It has been awhile since I wrote my blogs. I have been preoccupied with stuff relating to sustainability and climate change. I knew that I will come back to this writing when the time is right and when something acts as a motivator. And it happened this morning!
How often has it happened that we have a gift staring at us, and we do not realise it? Okay, not gifts as in birthday or Christmas gifts, but gifts from nature, gifts from the creator, gifts of love from our siblings, gifts of protection from our parents, gifts of companionship from our partners….
Marketers world over have recognised the power of persuasion of our children. They called it pester power, where our kids pester us to take them to a fast food restaurant because they get a toy free with every ‘happy meal’, buy them a juice or a soft drink because it has a bandana free with it, or buy a colourful candy from a candy machine. Parents like me who have gone through this still cringe when we see the balloon man in a shopping mall, or toys tempting kids in the aisle of a super market! Suffice to say that parents do not feel good about the syndrome of pester power.
As children grow up to become young adults, another syndrome kicks in, which is many notches above the pester power syndrome because of its positive repercussions. This is when young adults learn something positive at school or college, distil the wisdom from the learning, become advocates of the concept, and then motivate the adults around them to change their behaviour around the concept.
It is this gift that I want to write, a gift that has not been celebrated enough. It is a gift that is magical because of the sheer power behind it.
I call this the YACA syndrome – Young Adults as Change Agents. I have seen this at play to some extent when I speak to some families who come to Our Native Village, my eco-resort in Bangalore. On many occasions the families tell us that they were ‘persuaded’ to choose our resort by their children, who had come to our resort as part of a school trip. Remember that my resort has no TV’s, no video games parlours, no A/C’s in the rooms, no mini fridge with chips! We are a simple eco resort that is reviving Indian village games, but with a strong value system of what is right and wrong from an environmental perspective. So I had noticed the YACA syndrome, but did not think much about it until this morning.
My wife and I were going on a walk, when we met the lovely Priya Sarathy and her energetic husband Sridhar Sarathy, friends from our housing colony. Sridhar has been a great motivator for all my green endeavours, and Priya a great proponent of practicing what she believes is the right thing to do. During our conversation, they were telling me do a climate change workshop for GEAR Innovative International School (GIIS), the school that their kids - Sreya & Nikhil’s go to, because they believed that the school has the right value system too. When I queried this further, they revealed to me the true power of the YACA’s.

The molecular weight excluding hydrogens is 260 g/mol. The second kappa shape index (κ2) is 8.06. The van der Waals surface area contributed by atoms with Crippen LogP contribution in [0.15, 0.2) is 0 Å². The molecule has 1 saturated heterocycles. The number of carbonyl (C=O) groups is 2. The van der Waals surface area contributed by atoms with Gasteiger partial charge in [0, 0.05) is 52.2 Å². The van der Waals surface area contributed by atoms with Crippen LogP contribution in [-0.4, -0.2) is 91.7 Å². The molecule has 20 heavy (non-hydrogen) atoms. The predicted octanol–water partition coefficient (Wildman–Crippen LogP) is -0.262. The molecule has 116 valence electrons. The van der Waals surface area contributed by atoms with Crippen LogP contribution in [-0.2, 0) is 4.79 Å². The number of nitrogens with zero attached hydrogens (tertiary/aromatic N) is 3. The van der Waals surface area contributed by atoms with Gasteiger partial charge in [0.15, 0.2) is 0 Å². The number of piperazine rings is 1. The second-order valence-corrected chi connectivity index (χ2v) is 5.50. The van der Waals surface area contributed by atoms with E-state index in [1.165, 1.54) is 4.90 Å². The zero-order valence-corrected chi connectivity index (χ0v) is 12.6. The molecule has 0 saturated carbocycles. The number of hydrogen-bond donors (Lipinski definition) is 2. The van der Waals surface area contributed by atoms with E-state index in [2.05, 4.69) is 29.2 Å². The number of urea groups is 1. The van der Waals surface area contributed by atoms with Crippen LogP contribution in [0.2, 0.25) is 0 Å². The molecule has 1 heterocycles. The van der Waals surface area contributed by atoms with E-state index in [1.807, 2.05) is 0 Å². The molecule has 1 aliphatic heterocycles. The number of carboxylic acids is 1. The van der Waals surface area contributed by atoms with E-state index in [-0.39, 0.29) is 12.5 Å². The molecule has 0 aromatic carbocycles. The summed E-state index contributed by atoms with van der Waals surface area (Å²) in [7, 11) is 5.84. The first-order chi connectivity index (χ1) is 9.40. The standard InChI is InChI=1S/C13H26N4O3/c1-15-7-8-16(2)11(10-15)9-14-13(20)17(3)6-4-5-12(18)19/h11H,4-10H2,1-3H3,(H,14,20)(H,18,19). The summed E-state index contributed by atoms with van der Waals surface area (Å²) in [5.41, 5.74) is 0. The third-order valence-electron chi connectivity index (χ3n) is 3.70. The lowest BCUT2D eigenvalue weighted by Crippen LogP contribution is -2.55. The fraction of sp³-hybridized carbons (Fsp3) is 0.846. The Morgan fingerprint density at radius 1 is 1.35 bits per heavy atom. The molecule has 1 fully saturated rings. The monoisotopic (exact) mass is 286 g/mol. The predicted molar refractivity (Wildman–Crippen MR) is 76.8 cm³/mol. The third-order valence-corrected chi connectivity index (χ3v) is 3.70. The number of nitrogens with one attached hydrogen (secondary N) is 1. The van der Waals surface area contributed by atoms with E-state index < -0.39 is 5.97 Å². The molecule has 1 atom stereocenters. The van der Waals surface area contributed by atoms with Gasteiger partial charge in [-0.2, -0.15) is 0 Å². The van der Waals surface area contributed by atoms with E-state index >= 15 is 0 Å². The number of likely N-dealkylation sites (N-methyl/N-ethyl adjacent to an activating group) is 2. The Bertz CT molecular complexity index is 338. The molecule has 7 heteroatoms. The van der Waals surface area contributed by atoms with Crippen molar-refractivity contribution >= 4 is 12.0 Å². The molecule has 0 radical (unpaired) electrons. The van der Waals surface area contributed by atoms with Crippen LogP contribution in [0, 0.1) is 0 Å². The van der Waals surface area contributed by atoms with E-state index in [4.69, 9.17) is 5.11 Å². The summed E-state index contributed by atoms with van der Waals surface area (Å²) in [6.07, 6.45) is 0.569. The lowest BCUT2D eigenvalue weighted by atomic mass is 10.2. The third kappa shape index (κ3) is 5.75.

In GIIS, their kids have learnt to wage a ‘war on white’, and taught how white rice, white sugar are harmful to their health. The kids school only serves whole brown rice and jaggery and other healthy food. Having learnt this from school, their kids came home and managed to implement the same at home – and now they eat whole unrefined rice, have banned sugar form their home and use only jaggery as a sweetener! While we know that both Priya and Sridhar and are involved parents and obviously their great value system has percolated down to their kids, but kids causing a such a big change in behaviour needs to be noted.
Having been in advertising and marketing for over two decades, I can tell you that mastery over changing behaviour is what all brand & marketing managers are looking for. Companies spend billions of dollars to change behaviour of consumers. After that experience, I have been in the sustainability and climate change space for over a decade now, and I can testify that it is very difficult to change behaviour. Getting a household to do something as simple as keep they kitchen waste aside for composting is a challenge. Getting a family (read the adults in the family) to change their food choices - from white rice to red rice, or from sugar to jaggery – is huge!
So here is the point. All adults know, okay most adults know, that all refined products are bad for you. All the micro nutrients and fibre is stripped during the refining of rice and the chemicals like sulphur that is used in the refining of sugar is bad for you. Similarly, all refined products are subject to the process of ‘refining’ so is mostly bad.
While we know it, changing our behaviour is a process that does not happen with ease. The process of shifting to whole foods is slow and needs some solid motivators to effect this change in behaviour. While most often change in food behaviours happen after a health incident, like a diagnosis of diabetes or cholesterol or blood pressure, for it to happen without any of these doctor/health-induced-scares, is commendable.
It gives me joy to talk about the syndrome of YACA. I have been conducting climate change workshops for students, because I always believed that young adults are much more open to new concepts. They are also more likely to make the right choices as adults because they have grown up with this awareness of climate change issues. Now I know that they can actually influence and change the behaviour of their parents – now how good is that!
I salute the YACA’s!
I bow my head with humility to them!
I celebrate their power of persuasion!
I marvel at their ability to motivate adults!
I pray that their wisdom will ensure that this planet thrives with joy, happiness and abundance of nature!